Star Wars: Shadow Games is due out November 29, 2011. That’s comin’ up real fast! We’re also on the home stretch of the fourth Coruscant Nights book.
Alrighty, then! Next item is the demonic music video my composer/music producer husband, Jeff, put together for our Star Wars parody, “Midichlorian Rhapsody.” It’s posted on YouTube: http://www.youtube.com/watch?v=hpvlTVgeivU
Please give it a listen. It took 275 recorded tracks and a small army of our closest and most talented friends to put just this one song together. That was some party! And now, about writing…
The Galaxy Far, Far Away is a beguiling place. It’s filled with creatures, characters, and situations not found in the ho-hum world of mundane. In a word, it’s liberating. And you’d think, wouldn’t you, that writing a character in whom the Force is strong would free the writer of boundaries.
Ah, but it’s not so. There are boundaries, some of which are imposed by the creators and stewards of the GFFA, some of which are imposed by the craft of writing and some of which are imposed by … you. You, dear reader, are the “tenth man.” (Brownie points for anyone who gets that reference—it’s not science fiction related.) Readers help keep writers honest because whether George Lucas makes up a rule or we make it up ourselves, you expect us to stick to it.
If there is one unbreakable rule of writing—in any galaxy—it is that the writer should abide by the laws of the universe in which their characters live. The Force and how it operates is an essential law of the Star Wars ‘verse. We can use it to amaze and surprise, but we have to provide said amazement and surprise within the consistent boundaries of how the Force works. We can’t pull Flying Force Rabbits out of our hats, shout “ta-da!” and expect high praise.
The Force is cool. It’s so cool, it’s tempting to endow Our Jedi Hero with a level of Force abilities that no one else can match. But that creates “issues.” The first being that the Force becomes a convenient deus ex machina (literally god out of a box) that saves Our Hero in the nick of time (almost) every time or makes Our Villain unbeatable (except for when he must be beaten). Handy for the writer. Frustrating for the reader. The reader alternately finds himself thinking, “Wow. I didn’t know Darth Dilbert could do that!” and, “Sheesh. Why doesn’t the Jedi Knight just zap this giant centipede like he zapped the rogue rancor three pages ago?” When I utter such words in the course of a TV show, movie, or novel, my husband invariably says, “Because then there would be no story.” Meaning that the writer has intentionally given characters inconsistent powers so he can have his way with the plot. This is Cheating, and the reader knows it.
I think this contributes to the sentiment among some readers that they prefer Jedi-free Star Wars novels. No hero is more frustrating to a reader than one whose powers are conveniently inconsistent. And no villain is less fun than one who is theoretically omnipotent and who therefore has to be defeated by a fluke. A Darth Vader with no human “chinks” in his black enviro-suit makes a towering obstacle to throw in front of Our Hero and raises the stakes to the stars, but when it’s finally time to allow Our Hero to succeed, the writer’s stuck for a logical way to make Vader beatable this time.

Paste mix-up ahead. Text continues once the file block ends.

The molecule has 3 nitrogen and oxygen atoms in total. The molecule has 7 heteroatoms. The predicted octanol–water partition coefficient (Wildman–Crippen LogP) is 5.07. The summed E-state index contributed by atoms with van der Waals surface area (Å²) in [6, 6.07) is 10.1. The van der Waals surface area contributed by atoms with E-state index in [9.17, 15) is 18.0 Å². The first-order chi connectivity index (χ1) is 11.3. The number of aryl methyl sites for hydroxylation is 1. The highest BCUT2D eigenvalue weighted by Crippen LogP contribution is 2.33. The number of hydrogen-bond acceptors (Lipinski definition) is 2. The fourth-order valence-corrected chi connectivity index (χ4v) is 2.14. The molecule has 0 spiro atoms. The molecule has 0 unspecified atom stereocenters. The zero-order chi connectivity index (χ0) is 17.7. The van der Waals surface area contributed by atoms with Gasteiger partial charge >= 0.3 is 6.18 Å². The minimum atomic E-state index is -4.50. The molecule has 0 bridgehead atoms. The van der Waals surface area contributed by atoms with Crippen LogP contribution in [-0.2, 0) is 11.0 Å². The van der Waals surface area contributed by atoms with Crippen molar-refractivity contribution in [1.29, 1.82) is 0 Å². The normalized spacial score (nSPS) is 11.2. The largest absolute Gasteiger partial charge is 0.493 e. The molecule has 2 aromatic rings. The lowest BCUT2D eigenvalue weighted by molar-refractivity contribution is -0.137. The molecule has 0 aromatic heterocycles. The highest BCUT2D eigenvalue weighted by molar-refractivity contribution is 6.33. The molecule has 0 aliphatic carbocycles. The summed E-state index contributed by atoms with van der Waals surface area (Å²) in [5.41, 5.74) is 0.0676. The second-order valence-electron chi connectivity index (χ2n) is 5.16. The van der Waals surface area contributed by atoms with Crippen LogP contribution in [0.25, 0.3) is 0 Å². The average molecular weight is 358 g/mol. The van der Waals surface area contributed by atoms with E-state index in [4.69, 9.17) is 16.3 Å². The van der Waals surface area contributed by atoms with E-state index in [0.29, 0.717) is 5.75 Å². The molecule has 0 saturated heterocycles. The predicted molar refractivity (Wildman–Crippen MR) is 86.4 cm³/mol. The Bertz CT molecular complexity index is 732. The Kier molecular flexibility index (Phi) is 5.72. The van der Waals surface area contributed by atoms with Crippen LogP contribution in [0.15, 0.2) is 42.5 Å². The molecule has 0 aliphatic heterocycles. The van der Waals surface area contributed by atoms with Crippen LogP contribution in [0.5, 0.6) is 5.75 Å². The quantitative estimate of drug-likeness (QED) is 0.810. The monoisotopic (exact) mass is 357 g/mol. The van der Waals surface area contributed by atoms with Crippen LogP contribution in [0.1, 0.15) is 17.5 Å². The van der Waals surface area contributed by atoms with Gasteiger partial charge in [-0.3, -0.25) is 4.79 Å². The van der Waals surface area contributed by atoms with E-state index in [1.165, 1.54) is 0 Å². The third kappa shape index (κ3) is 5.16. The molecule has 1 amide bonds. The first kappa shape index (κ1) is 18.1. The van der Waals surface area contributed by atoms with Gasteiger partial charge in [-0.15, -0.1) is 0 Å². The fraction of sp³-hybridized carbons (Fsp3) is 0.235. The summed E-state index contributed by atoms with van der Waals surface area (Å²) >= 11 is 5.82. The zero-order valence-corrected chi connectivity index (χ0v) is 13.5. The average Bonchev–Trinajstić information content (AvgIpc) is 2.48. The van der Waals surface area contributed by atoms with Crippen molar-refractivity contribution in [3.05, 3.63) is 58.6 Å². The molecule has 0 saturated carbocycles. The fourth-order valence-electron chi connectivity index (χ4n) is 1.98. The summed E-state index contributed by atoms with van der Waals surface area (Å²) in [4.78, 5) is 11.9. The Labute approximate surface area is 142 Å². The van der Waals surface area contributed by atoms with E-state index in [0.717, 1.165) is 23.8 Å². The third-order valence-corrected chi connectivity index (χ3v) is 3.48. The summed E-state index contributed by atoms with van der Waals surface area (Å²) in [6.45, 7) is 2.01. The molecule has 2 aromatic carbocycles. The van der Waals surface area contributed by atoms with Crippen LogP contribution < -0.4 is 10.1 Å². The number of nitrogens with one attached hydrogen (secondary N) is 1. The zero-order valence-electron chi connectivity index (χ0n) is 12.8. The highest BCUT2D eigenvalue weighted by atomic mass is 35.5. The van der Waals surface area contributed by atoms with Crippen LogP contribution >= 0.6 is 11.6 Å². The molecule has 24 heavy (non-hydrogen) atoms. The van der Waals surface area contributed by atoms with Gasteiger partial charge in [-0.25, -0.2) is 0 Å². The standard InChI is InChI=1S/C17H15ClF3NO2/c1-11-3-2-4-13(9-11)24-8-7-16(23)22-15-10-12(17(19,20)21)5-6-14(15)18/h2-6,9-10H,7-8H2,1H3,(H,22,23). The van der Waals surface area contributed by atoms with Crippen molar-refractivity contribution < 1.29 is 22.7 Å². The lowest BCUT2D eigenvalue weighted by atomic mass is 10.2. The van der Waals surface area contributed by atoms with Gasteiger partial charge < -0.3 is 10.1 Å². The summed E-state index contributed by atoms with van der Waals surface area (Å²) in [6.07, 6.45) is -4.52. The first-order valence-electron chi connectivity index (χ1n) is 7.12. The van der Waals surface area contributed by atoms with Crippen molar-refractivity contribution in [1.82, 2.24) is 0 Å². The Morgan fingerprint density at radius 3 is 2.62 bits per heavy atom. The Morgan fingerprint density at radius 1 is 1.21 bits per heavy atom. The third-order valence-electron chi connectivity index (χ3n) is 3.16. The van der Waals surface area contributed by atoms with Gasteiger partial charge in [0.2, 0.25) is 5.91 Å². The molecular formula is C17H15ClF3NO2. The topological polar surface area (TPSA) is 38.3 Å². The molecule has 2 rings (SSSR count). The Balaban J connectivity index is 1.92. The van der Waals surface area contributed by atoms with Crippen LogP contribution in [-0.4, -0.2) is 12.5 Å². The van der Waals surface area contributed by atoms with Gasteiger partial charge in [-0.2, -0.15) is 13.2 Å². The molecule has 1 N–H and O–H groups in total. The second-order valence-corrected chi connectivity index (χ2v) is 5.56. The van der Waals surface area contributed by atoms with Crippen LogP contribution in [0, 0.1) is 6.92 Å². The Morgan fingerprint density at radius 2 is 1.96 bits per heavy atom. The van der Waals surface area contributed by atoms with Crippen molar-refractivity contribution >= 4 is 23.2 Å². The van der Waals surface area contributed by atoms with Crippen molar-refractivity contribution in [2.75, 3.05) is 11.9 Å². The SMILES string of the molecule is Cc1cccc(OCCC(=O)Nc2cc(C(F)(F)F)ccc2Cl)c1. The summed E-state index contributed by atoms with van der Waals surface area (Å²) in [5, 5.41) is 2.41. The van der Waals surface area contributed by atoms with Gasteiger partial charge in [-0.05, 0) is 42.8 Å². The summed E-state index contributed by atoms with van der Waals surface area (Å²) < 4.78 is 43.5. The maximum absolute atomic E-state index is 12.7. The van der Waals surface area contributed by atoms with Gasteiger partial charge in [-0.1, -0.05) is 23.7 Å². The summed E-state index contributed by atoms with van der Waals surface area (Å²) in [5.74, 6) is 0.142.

What’s a writer to do?
My favored solution is to sow the seeds of failure early in a story. In Patterns of Force, a flashback and Jax’s tortured memories of his relationship with Anakin Skywalker suggest a human weakness buried deep beneath Vader’s chest plate. Jax Pavan is more than just an obstacle to be eliminated. He’s one of the few people that Anakin might have called “friend.” He’s also a reminder of what Anakin Skywalker might have been if… So, it’s not a fluke failure of Darth Vader’s Force abilities that causes him to be caught by surprise in their final confrontation, but his focus on Jax and his own vanity and arrogance. This combination of human failings incline him to … well, to goof.
On the flip side of that, of course, is the Hero. If he’s too perfect, he won’t be believable. It’s his weaknesses that make him interesting—at least to me. The fact that Jax Pavan is haunted by any number of “ghosts” (his father, Anakin Skywalker, a host of dead or mostly dead Jedi) and may make decisions conditioned on that, makes him vulnerable, even though the Force is with him.
So, as tempting as it is to think of limitations as being bad things, I find they give birth to dramatic situations as characters are forced up against those limitations and must use ingenuity to succeed or survive. After all, which is more appealing: a character who need only snap his fingers to have everything turn out just as he planned, or one who has to work around his weaknesses or faults and who may even carry the seeds of his own undoing?
One of my favorite scenes in the Star Wars films is one in The Empire Strikes Back in which Luke goes into the mysterious grotto on Degoba. “What’s in there?” he asks Yoda. To which the Master replies, “Only what you take with you.”
Next time: Dark and Light—the Great Debate.
Visit my Bookshelf.